Substrate binding in the mitochondrial ADP/ATP carrier is a step-wise process guiding the structural changes in the transport cycle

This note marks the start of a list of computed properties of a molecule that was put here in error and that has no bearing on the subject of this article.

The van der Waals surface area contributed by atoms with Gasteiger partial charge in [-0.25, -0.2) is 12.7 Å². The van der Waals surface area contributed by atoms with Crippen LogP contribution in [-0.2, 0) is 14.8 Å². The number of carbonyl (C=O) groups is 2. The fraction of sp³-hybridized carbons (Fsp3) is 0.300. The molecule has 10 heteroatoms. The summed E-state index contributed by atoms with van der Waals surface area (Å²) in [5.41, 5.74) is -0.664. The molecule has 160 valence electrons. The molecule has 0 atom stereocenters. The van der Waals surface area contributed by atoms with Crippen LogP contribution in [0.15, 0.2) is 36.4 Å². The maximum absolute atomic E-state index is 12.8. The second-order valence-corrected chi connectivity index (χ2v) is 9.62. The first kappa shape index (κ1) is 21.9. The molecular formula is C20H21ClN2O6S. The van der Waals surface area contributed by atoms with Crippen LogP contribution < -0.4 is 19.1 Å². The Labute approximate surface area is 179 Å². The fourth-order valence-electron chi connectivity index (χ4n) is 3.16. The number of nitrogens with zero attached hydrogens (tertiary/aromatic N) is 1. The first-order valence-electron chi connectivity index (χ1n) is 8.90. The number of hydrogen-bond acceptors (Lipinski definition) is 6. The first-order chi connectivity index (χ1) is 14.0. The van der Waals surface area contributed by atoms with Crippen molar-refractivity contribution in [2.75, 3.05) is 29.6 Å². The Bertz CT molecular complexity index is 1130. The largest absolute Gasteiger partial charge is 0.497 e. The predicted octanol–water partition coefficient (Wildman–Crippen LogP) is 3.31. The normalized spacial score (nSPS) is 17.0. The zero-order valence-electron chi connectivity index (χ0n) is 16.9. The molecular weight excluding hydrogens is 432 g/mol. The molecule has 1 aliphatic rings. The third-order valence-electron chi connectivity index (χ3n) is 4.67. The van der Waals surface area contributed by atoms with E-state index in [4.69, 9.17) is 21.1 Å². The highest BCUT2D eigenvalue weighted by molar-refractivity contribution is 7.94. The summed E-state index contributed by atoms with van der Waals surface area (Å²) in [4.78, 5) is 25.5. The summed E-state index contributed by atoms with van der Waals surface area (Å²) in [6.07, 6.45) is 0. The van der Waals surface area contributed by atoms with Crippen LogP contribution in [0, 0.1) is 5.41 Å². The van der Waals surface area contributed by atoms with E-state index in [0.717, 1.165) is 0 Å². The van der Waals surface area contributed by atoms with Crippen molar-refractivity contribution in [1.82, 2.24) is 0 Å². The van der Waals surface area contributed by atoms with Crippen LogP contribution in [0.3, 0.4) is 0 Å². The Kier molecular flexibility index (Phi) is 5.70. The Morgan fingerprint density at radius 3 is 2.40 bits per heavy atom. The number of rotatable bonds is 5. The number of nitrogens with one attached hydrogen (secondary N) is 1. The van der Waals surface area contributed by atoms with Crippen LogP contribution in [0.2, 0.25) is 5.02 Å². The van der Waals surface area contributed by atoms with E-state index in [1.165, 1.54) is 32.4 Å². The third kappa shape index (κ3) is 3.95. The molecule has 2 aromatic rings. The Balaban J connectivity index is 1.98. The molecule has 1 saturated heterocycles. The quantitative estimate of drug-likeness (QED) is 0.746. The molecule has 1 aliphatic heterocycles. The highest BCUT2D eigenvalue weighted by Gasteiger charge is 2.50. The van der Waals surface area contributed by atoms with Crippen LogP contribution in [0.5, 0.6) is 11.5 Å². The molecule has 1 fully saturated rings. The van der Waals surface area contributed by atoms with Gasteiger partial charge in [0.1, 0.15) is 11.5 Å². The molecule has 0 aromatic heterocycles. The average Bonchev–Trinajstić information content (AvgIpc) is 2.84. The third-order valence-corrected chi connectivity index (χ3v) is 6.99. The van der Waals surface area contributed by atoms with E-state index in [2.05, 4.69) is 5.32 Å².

Mitochondrial ADP/ATP carriers import ADP into the mitochondrial matrix and export ATP to the cytosol to fuel cellular processes as part of oxidative phosphorylation. They cycle between two extreme states, the cytoplasmic- and matrix-open state, via a complex mechanism involving six structural elements, initiated by substrate binding. There was no experimental evidence to show which residues are involved in substrate binding, a key step of the mechanism. All 36 water-accessible residues in the substrate translocation pathway were mutated to alanine. Then, we applied two experimental approaches to identify their role in substrate binding. In the first one, we used complementation growth assays to identify residues that are important for the mechanism of the carrier, as substrate binding is a key aspect of it. For this purpose, a dilution series of yeast strains expressing the 36 single alanine replacement variants, as well as the wild type and empty vector control, were made on selective media containing glycerol. The spots were analysed by densitometry to assess the level of growth quantitatively and was used as a measure of functionality. The growth plates with the dilution series and the quantification data are submitted. In the second approach, we used thermostability shift assays to identify residues that are directly involved in substrate binding. It was noted previously that only the substrates ADP and ATP cause a shift in thermostability when they are bound to the carriers, using a CPM probe. This provided an opportunity to identify the residues involved, as mutations should lead to a reduction or abolishment of the shift. The substrate concentration-dependent shifts were measured for the wild type and all variants. The raw and derivative traces are submitted. We observe three classes: (i) variants of five positively charged residues, where the substrate concentration-dependent shift is completely abolished, indicating that they are critical for binding, (ii) variants of six polar, aliphatic and aromatic residues, where the size of the shift is significantly reduced, indicating that they make contributions to binding, and (iii) variants that have a similar shift as the wild type, indicating that they are not involved in binding. The residues that play critical and contributing roles in substrate binding all cluster together halfway the translocation pathway. Seven of them are accessible and have similar conformers in both states, forming the main binding site. The other four form two pairs of asparagine/arginine residues, positioned above and below the main binding site. These pairs are pointing towards the opening of the cavity in one state but are part of the main binding site in the other state, alternately. The results clearly show that substrate binding is a step-wise process, guiding the conformational changes of the carrier in an interdependent way. The properties of the site explain reversibility and electrogenicity of transport.